in the West since then.
Part of this tradition is drawing from observation, not from
books, religious dogma or from instruction. Find out for yourself,
at first hand, what things look like. And bodies often do look
very strange, not what you thought at all, and so essential to see for
real and to develop your confidence in seeing.
But it is not just tradition. Drawing people is difficult.
And drawing people without clothes even more so. If you get it
wrong you can see that it is wrong and you work to correct it. By
contrast if you draw a tree incorrectly well, who cares, who will
Drawing naked people is also exciting! Someone has taken the
trouble to pose for you without their clothes. You have to work to
make their time worthwhile. And often we can relate to the
model. In drawing the model we are actually drawing a part of
ourselves. We are able to express our thoughts and feelings
through the model.
How I paint in watercolour. Two hours, condensed into two minutes
fifty seconds. Things to look out for: I try to separate colour or
subject areas with a strong white border, reducing or eliminating the
thickness of the white line later in the picture. I am quite
aggressive in my approach. In a frenzy to create something. Notice the
colour test on the bottom of the paper. What you won't see is judging
the dampness of the paper sometimes working wet in wet and other times
allowing colour to dry before adding another layer.
The attraction of watercolour is its luminosity. The whiteness
of the paper shines through the layers of paint. White is never
used in watercolour because this would destroy the transparency of the
colour. (However white is included in most watercolour sets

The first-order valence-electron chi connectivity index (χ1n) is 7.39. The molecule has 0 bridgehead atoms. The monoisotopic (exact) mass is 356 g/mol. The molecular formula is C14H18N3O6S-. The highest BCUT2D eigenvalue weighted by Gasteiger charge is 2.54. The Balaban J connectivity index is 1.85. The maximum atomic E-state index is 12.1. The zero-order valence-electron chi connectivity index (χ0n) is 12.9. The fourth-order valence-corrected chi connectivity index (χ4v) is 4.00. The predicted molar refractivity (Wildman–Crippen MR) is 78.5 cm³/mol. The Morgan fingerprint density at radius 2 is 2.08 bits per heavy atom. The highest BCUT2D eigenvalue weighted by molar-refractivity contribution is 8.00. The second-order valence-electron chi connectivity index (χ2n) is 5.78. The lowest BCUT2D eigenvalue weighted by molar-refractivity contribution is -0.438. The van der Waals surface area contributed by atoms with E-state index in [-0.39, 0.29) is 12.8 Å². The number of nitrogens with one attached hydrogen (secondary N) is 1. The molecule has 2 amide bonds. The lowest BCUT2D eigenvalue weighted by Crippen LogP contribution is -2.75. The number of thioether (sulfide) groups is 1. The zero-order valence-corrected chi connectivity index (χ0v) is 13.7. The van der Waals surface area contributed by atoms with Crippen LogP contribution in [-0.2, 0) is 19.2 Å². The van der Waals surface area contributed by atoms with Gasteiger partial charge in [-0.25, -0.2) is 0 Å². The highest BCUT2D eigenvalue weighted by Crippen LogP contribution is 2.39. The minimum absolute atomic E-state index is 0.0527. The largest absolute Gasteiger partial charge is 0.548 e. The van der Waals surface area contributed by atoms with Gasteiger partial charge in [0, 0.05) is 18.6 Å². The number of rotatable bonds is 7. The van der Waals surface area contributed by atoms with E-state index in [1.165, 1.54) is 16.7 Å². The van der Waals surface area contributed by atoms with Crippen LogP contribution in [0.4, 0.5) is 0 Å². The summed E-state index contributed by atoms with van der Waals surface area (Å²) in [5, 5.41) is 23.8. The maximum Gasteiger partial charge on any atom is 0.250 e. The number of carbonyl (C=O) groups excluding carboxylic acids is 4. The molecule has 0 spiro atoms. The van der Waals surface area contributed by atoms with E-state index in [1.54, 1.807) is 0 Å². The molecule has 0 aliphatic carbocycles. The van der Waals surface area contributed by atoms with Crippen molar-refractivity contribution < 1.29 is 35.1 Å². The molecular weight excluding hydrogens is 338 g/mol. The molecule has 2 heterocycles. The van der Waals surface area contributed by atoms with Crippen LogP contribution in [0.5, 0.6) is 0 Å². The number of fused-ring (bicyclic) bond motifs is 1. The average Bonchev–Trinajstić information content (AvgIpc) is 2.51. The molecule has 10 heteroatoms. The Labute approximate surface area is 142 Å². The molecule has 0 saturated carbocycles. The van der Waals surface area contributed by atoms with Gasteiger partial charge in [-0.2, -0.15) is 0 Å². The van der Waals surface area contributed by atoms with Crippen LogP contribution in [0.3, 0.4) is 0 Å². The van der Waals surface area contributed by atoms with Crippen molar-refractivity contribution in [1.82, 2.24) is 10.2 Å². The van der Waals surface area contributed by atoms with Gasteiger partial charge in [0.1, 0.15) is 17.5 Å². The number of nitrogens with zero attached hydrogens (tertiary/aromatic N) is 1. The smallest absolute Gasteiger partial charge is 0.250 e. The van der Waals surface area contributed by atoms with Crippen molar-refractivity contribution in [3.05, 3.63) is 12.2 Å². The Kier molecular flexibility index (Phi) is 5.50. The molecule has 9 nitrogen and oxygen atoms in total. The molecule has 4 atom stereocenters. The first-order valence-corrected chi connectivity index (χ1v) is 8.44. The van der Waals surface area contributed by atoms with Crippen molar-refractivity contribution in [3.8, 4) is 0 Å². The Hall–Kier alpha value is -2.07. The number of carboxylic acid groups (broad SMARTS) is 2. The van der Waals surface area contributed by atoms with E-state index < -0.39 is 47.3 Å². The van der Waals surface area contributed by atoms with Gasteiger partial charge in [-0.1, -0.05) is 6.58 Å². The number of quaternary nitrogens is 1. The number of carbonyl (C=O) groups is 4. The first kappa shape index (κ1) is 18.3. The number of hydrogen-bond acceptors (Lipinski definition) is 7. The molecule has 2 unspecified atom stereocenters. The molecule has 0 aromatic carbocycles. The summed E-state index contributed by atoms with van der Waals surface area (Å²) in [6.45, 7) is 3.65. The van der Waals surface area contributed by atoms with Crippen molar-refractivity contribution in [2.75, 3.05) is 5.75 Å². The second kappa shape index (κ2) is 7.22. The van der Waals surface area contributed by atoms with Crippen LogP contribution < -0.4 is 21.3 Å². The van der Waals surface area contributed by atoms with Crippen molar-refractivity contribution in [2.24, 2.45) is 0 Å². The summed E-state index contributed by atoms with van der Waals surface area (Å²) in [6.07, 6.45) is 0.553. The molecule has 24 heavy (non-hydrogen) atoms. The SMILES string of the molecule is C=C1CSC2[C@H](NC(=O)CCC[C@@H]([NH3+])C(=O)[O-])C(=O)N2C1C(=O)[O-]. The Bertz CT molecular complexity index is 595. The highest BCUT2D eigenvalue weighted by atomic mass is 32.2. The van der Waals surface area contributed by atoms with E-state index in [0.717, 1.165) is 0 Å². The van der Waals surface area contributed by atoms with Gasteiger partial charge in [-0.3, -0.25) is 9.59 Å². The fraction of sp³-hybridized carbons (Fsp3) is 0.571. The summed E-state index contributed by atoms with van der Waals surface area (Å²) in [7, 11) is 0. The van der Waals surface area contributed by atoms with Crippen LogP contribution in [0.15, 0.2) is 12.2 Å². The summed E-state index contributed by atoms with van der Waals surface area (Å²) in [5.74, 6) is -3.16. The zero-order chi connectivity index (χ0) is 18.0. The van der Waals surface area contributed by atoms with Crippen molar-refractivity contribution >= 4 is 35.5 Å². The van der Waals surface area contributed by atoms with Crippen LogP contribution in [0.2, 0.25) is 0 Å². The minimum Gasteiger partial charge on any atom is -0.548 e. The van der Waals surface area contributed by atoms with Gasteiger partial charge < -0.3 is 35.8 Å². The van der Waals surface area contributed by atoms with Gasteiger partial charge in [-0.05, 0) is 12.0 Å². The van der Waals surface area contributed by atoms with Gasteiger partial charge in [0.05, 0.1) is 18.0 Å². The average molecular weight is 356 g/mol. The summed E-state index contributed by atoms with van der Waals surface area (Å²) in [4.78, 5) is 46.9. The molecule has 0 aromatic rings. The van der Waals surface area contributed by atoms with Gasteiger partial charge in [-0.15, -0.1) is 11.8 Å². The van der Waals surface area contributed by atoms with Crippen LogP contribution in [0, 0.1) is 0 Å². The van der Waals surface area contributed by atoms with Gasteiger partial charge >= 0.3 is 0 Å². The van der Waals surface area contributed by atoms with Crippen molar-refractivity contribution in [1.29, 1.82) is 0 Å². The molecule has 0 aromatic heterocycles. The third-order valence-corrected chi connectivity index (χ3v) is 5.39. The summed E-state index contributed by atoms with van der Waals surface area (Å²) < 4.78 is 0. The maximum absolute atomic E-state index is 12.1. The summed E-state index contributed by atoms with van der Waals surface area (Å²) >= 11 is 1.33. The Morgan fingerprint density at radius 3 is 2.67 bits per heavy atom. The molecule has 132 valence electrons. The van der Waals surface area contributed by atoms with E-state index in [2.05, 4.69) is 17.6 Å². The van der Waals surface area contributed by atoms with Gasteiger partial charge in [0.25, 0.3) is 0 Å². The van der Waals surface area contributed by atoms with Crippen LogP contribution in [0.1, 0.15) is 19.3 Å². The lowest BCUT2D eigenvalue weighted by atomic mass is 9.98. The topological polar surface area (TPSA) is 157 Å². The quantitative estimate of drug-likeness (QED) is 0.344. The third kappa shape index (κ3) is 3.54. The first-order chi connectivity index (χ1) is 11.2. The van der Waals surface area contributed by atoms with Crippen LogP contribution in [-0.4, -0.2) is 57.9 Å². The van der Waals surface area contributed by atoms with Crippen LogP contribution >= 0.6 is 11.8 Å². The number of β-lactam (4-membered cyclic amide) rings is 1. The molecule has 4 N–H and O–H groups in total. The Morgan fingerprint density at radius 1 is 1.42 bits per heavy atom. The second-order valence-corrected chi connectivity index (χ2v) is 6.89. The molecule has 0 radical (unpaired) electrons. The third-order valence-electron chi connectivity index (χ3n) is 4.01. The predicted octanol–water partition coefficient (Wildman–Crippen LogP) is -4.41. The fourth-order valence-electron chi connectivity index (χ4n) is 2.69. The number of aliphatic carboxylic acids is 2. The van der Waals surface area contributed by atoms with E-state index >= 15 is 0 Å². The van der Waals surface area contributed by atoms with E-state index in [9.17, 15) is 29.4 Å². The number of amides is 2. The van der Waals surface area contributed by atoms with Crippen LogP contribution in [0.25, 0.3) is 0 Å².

because beginners otherwise complain. So first thing you have to
do after buying a watercolour set is to throw away the white! Now,
you are not going to mention Turner to me I hope!)
Q. Do you have any hints and tips for painting in watercolour?
Use a large brush and create an rough outline with the tip using a
light wash. A wash is colour which has been mixed with water,
rather than straight from the pan.
Think shapes, not lines. You are creating shapes. Shapes
can be created with washes or, most effectively by leaving areas of the
Mix up a large amount of a light wash as an undercoat for the main
areas. Which are the main areas? Keep it simple. Allow the
wash to dry. Admire the sharpness of the edges and the simplicity
of your design.
As with pastel, reserve detail for the end. Begin with a very
large brush and end with a small one.
Applying a second wash will deepen the colour of the first
wash. (Remember to mix up enough watery colour so that the colour
is even throughout.
Leave the highlights as white paper. You can always fill in
unpainted areas at the end. Leave a white margin between colour
areas to prevent colours seeping into each other.
Q. I recently finished a painting I would like to sell. I went to the art gallery in town and they need a complete description of my work, photos resume, etc.. All this process should take a month, that is really long for me.
Are you aware of places I could go to show my painting and if they like it they try to sell it (sounds simple in my mind for one-person companies).
Yes, it is always tricky selling paintings but you are in the right place for advice and experience. If you find an easy way then we all want to know! There are places in London where artists
can instantly display their work for sale - on the railings in Piccadilly on Sundays I think. Ask
around in the group.
When emailing your pictures, it is useful to include size (height before
width) and materials eg acrylic on board etc. And framed or unframed. And price you
want. Gallery commission may be anything from 20 - 55% so you need to do your sums. The greater the commission the more work you expect the gallery to do in selling, and the more chance you have of selling it.
But the best people to try first are those that you know. Friends and colleagues may well be pleased to
own a piece of you! So direct selling is great - and that is why we all do the Open Studios!
A resume is useful for galleries / prospective purchasers so they have background about you. In your case